my hands. You’d think our sous chef could manoeuvre

some better grub for all the cash we’re paying.
‘Here’s to us,’ I toast, ‘and to rolling in new money!’
The majordomo strides up. He is saying
(while you and the others look at me all funny)

as he presents me with a hemp noose and an urn,
‘Hurry! Hangman’s waiting! It’s your turn!’

Dream without Hollywood Ending

The night is bright. We dance the Green Chihuahua.
China saucers of Bacardi break and spill
across the rolling deck, slide overboard.
You are three parts blissful lightning, four parts cloud.
Nobody’s needs are noticed. Music swells.
Someone is singing shanties. You claim it’s me.
I say Aye Aye in Urdu. A tall wave
breaks over the bow. The chilling sluicing foam
plays havoc with the deckchairs, clears the deck
of the less light-footed dancers, including us.

The Olding Man’s Retirement

He had retired, a long-expected dream.
Not one he’d liked, but still it had occurred,
and now, instead of generating steam
for projects where he had the final word
and spending evenings building up his team,
he waked when he could sleep, and found absurd
his days containing only three events,
unless he counted going to the Gents.

He tried to paint, a vagabond from rules
he’d built for thirty years, but could not draw
the curtains yet. He’d founded schools
for analysing worlds, but could not claw
his way with chalk. His sketches looked like drools
debility might bring to him. His flaw
was that his visions failed to make the paper.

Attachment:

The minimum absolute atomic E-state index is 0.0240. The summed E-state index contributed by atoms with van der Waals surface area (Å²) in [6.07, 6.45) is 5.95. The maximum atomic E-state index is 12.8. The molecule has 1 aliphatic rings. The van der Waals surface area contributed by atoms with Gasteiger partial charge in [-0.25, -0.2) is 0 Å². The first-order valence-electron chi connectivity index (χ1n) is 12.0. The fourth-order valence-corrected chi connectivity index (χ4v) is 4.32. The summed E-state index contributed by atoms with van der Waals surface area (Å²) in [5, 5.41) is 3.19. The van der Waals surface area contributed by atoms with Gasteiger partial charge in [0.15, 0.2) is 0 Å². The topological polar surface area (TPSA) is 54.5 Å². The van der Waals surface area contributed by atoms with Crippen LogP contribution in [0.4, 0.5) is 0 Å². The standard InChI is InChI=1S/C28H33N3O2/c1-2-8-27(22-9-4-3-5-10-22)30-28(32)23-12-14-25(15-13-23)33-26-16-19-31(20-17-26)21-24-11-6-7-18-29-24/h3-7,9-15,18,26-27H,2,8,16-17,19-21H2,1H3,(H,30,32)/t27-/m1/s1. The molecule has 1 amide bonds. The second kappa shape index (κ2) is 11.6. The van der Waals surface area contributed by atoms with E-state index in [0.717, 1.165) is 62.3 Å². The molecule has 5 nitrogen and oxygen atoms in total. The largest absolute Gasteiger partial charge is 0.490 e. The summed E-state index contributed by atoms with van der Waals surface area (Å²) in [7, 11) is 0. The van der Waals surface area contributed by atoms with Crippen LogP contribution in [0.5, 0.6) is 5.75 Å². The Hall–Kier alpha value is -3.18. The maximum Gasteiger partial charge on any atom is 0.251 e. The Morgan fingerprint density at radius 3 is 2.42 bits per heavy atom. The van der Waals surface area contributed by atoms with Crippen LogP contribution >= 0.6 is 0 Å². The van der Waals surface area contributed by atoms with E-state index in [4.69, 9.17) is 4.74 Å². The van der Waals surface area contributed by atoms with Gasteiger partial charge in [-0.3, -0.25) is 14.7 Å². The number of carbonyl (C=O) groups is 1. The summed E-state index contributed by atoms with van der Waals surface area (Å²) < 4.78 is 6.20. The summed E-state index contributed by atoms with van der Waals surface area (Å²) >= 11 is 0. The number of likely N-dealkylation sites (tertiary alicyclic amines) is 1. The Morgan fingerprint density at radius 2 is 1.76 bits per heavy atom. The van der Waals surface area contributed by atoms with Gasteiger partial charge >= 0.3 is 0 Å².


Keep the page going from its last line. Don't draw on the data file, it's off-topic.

He threw his easel out, a useless caper.

He joined a gym to taper down his waste
and exercised his options to get fit.
The girls he met there showed no urgent haste
to join him in his exercise, emit
admiring ooh la la’s. They were not chased
by hormones in his case. No need to flit
about and waste a ‘hi’ — this wispy weighting lad
was old enough to be their uncle’s dad.

He persevered, with moxie built from years
of start-ups masterminded, funds and all,
by his enthusiastic drive. With cheers
and grunts he hailed the savage wake-up call
he’d set himself for five. He gave up beers
and fatty foods, embraced a volleyball,
and sallied forth with quotas as of old.
It lasted fifteen days. He caught a cold.

Recuperating fast, he took up games
limiting himself on purpose to just three.
All games he’d played, he still knew all their names
and half their rules. He paid the entrance fee
required for each sport’s club, and suffered shames
he hadn’t know before. He couldn’t see
four moves ahead. This forced him to confess
he’d lost his touch, or never had finesse.

A sailing yacht soon tied up at his dock.
He put on Mephisto boat shoes every dawn
and polished brass and teak until the clock
announced with bells across his perfect lawn
the cocktail hour. He buffed the starboard chock
before he took a drink. It made him yawn
and wonder what it was he felt he’d lost
now he was free and quiet. No longer boss.


It is when he’s pressed for answers that he shines:
a lifetime’s training in escape combines
with natural talent to whisk him away
from what the question was, and in this way
he entertains all his interrogators
and tones along the way their corrugators
with mental gym and mirrors and the sway
of curtains which he draws so night bests day.
He draws attention to how columbines

inverted look like clusters of small doves
and so without a comma or full stop
he leads us sometimes laughing to the line
he does not draw or cross, but walks its fine
thin point-to-point until the crowd goes home
and he does too, to burnish all his chrome
until his plate and mirrors gleam and shine
to where not even he can find a sign
of what it is he cares about and loves.